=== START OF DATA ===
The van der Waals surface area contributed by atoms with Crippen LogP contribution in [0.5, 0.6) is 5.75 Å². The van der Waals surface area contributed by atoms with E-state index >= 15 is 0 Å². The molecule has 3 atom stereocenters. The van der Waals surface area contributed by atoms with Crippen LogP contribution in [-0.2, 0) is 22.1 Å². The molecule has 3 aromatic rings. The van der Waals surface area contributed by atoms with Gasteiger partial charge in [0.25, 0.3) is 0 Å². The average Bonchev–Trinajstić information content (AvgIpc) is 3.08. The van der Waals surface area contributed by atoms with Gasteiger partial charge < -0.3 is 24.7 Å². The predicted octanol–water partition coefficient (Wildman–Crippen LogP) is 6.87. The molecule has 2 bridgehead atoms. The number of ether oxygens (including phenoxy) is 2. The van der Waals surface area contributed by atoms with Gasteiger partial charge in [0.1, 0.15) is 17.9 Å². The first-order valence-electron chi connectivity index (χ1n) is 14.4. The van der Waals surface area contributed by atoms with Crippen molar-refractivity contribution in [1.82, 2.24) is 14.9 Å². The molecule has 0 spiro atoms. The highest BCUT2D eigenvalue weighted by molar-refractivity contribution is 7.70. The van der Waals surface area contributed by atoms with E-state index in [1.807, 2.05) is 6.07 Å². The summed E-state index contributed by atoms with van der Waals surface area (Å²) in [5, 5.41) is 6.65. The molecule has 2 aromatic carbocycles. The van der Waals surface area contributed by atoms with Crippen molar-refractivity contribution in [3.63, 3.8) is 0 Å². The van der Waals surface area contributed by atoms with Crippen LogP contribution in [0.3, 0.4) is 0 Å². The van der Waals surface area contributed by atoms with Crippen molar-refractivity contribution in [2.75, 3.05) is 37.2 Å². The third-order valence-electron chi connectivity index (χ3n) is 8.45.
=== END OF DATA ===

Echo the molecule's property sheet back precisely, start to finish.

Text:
The van der Waals surface area contributed by atoms with Crippen LogP contribution in [0.5, 0.6) is 5.75 Å². The van der Waals surface area contributed by atoms with E-state index >= 15 is 0 Å². The molecule has 3 atom stereocenters. The van der Waals surface area contributed by atoms with Crippen LogP contribution in [-0.2, 0) is 22.1 Å². The molecule has 3 aromatic rings. The van der Waals surface area contributed by atoms with Gasteiger partial charge in [0.25, 0.3) is 0 Å². The average Bonchev–Trinajstić information content (AvgIpc) is 3.08. The van der Waals surface area contributed by atoms with Gasteiger partial charge < -0.3 is 24.7 Å². The predicted octanol–water partition coefficient (Wildman–Crippen LogP) is 6.87. The molecule has 2 bridgehead atoms. The number of ether oxygens (including phenoxy) is 2. The van der Waals surface area contributed by atoms with Gasteiger partial charge in [0.1, 0.15) is 17.9 Å². The first-order valence-electron chi connectivity index (χ1n) is 14.4. The van der Waals surface area contributed by atoms with Crippen molar-refractivity contribution in [1.82, 2.24) is 14.9 Å². The molecule has 0 spiro atoms. The highest BCUT2D eigenvalue weighted by molar-refractivity contribution is 7.70. The van der Waals surface area contributed by atoms with E-state index in [1.807, 2.05) is 6.07 Å². The summed E-state index contributed by atoms with van der Waals surface area (Å²) in [5, 5.41) is 6.65. The molecule has 2 aromatic carbocycles. The van der Waals surface area contributed by atoms with Crippen molar-refractivity contribution in [3.63, 3.8) is 0 Å². The van der Waals surface area contributed by atoms with Crippen LogP contribution in [0.3, 0.4) is 0 Å². The van der Waals surface area contributed by atoms with Crippen molar-refractivity contribution in [2.75, 3.05) is 37.2 Å². The third-order valence-electron chi connectivity index (χ3n) is 8.45.